Those quirks aside, The Astonishing Color of After really is astonishing. Emily X.R. Pan captures teenage angst, grief, and fears perfectly, and the strange unevenness of family dynamics. This is a book that dazzled, lyrically and emotionally, as it made me tear up, which is always a fun thing to do on a plane ride! This may not be a book for everyone, but for those who decide to read it, I hope it paints a beautifully emotional portrait for you as well.

Sunday, May 6, 2018

Book Review: "Luckiest Girl Alive" by Jessica Knoll

Well, I think it had been a few days since I saw a book compared to Gone Girl so thankfully we didn't lose a step. Truthfully, though, other than the fact that both books have the word "Girl" in their title, I don't know what they have in common, so maybe someone else can explain the need to compare the two.

Ani FaNelli finally has it all. She's engaged to a gorgeous, wealthy man from a notable family. He makes her feel safe and secure, and allows her to buy the designer wardrobe she needs to fit in. She also has a terrific job, writing for one of the most popular women's magazines, and while she is wearying of writing sex column after sex column, her boss promises a tantalizing opportunity not far in the future.

But in her teenage years, Ani, then known as TifAni, longed desperately to fit in, to be considered part of the popular crowd at the prestigious Bradley School. Her need to belong led herself to be more vulnerable than she would have been ordinarily, and although she quickly was befriended by a sarcastic group of outcasts, she wanted to be invited to the in crowd's lunch table, to be best friends with the girls everyone talked about.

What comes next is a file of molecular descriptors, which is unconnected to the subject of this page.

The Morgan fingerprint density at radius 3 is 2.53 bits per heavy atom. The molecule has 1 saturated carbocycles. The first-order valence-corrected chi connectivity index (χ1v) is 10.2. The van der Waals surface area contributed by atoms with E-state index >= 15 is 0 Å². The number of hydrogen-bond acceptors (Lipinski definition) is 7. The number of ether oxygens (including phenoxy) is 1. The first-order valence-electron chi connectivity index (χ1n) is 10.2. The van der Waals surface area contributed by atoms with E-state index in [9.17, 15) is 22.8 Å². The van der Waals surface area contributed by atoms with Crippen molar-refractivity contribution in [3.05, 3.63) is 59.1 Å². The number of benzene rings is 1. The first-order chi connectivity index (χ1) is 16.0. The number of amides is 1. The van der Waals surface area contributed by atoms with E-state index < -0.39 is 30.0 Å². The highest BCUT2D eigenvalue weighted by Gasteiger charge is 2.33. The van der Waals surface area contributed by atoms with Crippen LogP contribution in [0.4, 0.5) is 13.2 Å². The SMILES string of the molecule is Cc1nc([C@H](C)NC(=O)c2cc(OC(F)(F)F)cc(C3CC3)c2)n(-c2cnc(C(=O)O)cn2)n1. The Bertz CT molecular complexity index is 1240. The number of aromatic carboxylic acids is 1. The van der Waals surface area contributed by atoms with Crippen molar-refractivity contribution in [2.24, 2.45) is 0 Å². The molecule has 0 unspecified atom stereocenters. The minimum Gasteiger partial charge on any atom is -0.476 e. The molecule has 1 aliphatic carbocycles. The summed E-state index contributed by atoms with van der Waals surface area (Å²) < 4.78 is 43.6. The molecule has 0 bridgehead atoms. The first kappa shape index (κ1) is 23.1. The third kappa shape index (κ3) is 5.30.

A decision made in a split second made her the target of a humiliating event, and so while she became the talk of the school, it wasn't for the reasons she had hoped. But that event set her and her classmates on a dangerous course, one which will change many of their lives in ways they hadn't expected.

Years later, Ani is invited to tell her side of the story in a documentary. She desperately wants to show her old classmates that she isn't the same girl, that she finally has it all and is a worthy opponent. But what secrets will this documentary lay bare? Will she be able to channel the fear and anxiety she has had since those days? Is she truly a survivor, or a master manipulator?

Jessica Knoll creates a flawed and enigmatic character in Ani, and teases out her plot little by little, so you want to keep reading. There was some suspense, as I wanted to know how Ani's secrets, and how Knoll was going to resolve everything. Some of the twists were predictable, some less so, but while this was a diverting book that I read on a long flight, I don't know that I enjoyed it as much as I had hoped. Knoll certainly can write; I just found some of what happened really implausible, and at times, Ani was so unlikable that I just didn't care.

While I was reading this book on a plane, several passengers told me how much they liked it, so I may be in the minority here. But I just wanted to be wowed a little more, to feel a bit breathless when I finished the book, and that didn't happen.